“It is imperative that we develop pioneering tools and devices to better help our wounded warriors recover from such traumatic injuries,” Dr. Bettinger said.

Dr. Marra is an associate professor, plastic surgery, Swanson School of Engineering, University of Pittsburgh, and deputy director, Adipose Stem Cell Center.

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McGowan Institute for Regenerative Medicine Affiliated Faculty Member Elected to Institute of Medicine

McGowan Institute affiliated faculty member Dr. Michael Boninger McGowan Institute for Regenerative Medicine affiliated faculty member Michael Boninger, MD, has been elected to the prestigious Institute of Medicine (IOM), an honor that acknowledges his contributions to the field. The election of Dr. Boninger, professor and chair, Department of Physical Medicine and Rehabilitation, Pitt School of Medicine, director of the UPMC Rehabilitation Institute, and a physician scientist at the VA Pittsburgh Healthcare System, was announced recently at the IOM 42nd annual meeting.

Dr. Boninger’s research efforts at both the university and the VA focus on technologies to improve the lives of individuals with spinal cord injury and other disabilities. His team’s wheelchair work primarily conducted at Pitt’s Human Engineering Research Laboratories, where he is the medical director, has led to patents for devices used throughout the world. In addition, his team discovered a link between how a person propels a manual wheelchair and their risk of injuries, such as rotator cuff tears. This discovery led to clinical practice guidelines that have become the standard of care. Dr. Boninger led the development of these guidelines in conjunction with a team of renowned clinicians and with the support of the Paralyzed Veterans of America.

Dr. Boninger has made other substantial contributions in the broad area of assistive technology. Recent work conducted in part at the National Veterans Wheelchair Games has been in the field of brain computer interfaces, where he is part of a team that is enabling people with spinal cord injury to control devices through thought. He prides himself in being a teacher and mentor, and has funding and publications related to teaching research. Dr. Boninger, who earned his engineering and medical degrees at Ohio State University before completing his residency at the University of Michigan, joined the Pitt faculty in 1993 as an instructor in what was then the Division of PM&R – now a department that he chairs.

Current IOM members select new ones from the health sciences, medicine, and public health in a rigorous process. Election requires a commitment to volunteer on boards and in other activities carried out by IOM in its role as an independent, science-based advisor on health issues. The IOM was established in 1970 as the health branch of the National Academy of Sciences.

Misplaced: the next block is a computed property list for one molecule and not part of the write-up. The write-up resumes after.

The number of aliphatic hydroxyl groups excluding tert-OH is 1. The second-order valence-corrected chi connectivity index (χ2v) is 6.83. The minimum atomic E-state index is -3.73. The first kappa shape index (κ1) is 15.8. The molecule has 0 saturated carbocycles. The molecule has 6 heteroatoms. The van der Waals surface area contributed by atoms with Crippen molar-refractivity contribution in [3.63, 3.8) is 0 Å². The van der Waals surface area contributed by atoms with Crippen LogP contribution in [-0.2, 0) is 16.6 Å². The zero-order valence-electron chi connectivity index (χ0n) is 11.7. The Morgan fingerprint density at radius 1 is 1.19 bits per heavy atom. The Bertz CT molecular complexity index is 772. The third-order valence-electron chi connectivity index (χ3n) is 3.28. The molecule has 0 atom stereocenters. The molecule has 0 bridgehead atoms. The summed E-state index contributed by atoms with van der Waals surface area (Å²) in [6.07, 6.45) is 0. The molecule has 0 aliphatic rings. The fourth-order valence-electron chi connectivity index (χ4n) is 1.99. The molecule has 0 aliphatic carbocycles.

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Regenerative Medicine Podcast Update

Regenerative Medicine TodayThe Regenerative Medicine Podcasts remain a popular web destination. Informative and entertaining, these are the most recent interviews:

#115 ––Dr. George Christ is a Professor of Regenerative Medicine, Translational Science, Urology and Physiology and Pharmacology Core Faculty Member at Virginia Tech-Wake Forest University School of Biomedical Engineering and Sciences. Dr. Christ discusses his research in musculoskeletal tissue engineering as well as his work in bladder regeneration.

Visit www.regenerativemedicinetoday.com to keep abreast of the new interviews.

Publication of the Month

Authors: Whitcomb DC et al.
Title: Common genetic variants in the CLDN2 and PRSS1-PRSS2 loci alter risk for alcohol-related and sporadic pancreatitis.
Summary: Pancreatitis is a complex, progressively destructive inflammatory disorder. Alcohol was long thought to be the primary causative agent, but genetic contributions have been of interest since the discovery that rare PRSS1, CFTR and SPINK1 variants were associated with pancreatitis risk. We now report two associations at genome-wide significance identified and replicated at PRSS1-PRSS2 (P < 1 × 10(-12)) and X-linked CLDN2 (P < 1 × 10(-21)) through a two-stage genome-wide study (stage 1: 676 cases and 4,507 controls; stage 2: 910 cases and 4,170 controls). The PRSS1 variant likely affects disease susceptibility by altering expression of the primary trypsinogen gene. The CLDN2 risk allele is associated with atypical localization of claudin-2 in pancreatic acinar cells. The homozygous (or hemizygous in males) CLDN2 genotype confers the greatest risk, and its alleles interact with alcohol consumption to amplify risk. These results could partially explain the high frequency of alcohol-related pancreatitis in men (male hemizygote frequency is 0.26, whereas female homozygote frequency is 0.07).
Source: Nature Genetics. 2012 Nov 11. [Epub ahead of print]

Grant of the Month

PI C. Bettinger, PhD
Co-PI Kacey Marra and Kris Matyjaszewski
Title Tissue Engineered Muscle Constructs as Bio-mimetic Peripheral Nerve Interfaces
Summary: The overall objective is to fabricate tissue engineered muscle constructs (TEMC) to be implanted subcutaneously where they will serve as synthetic targets for targeted muscle reinnervation.
Source: DOD
Term 4 years
Amount $1.6 million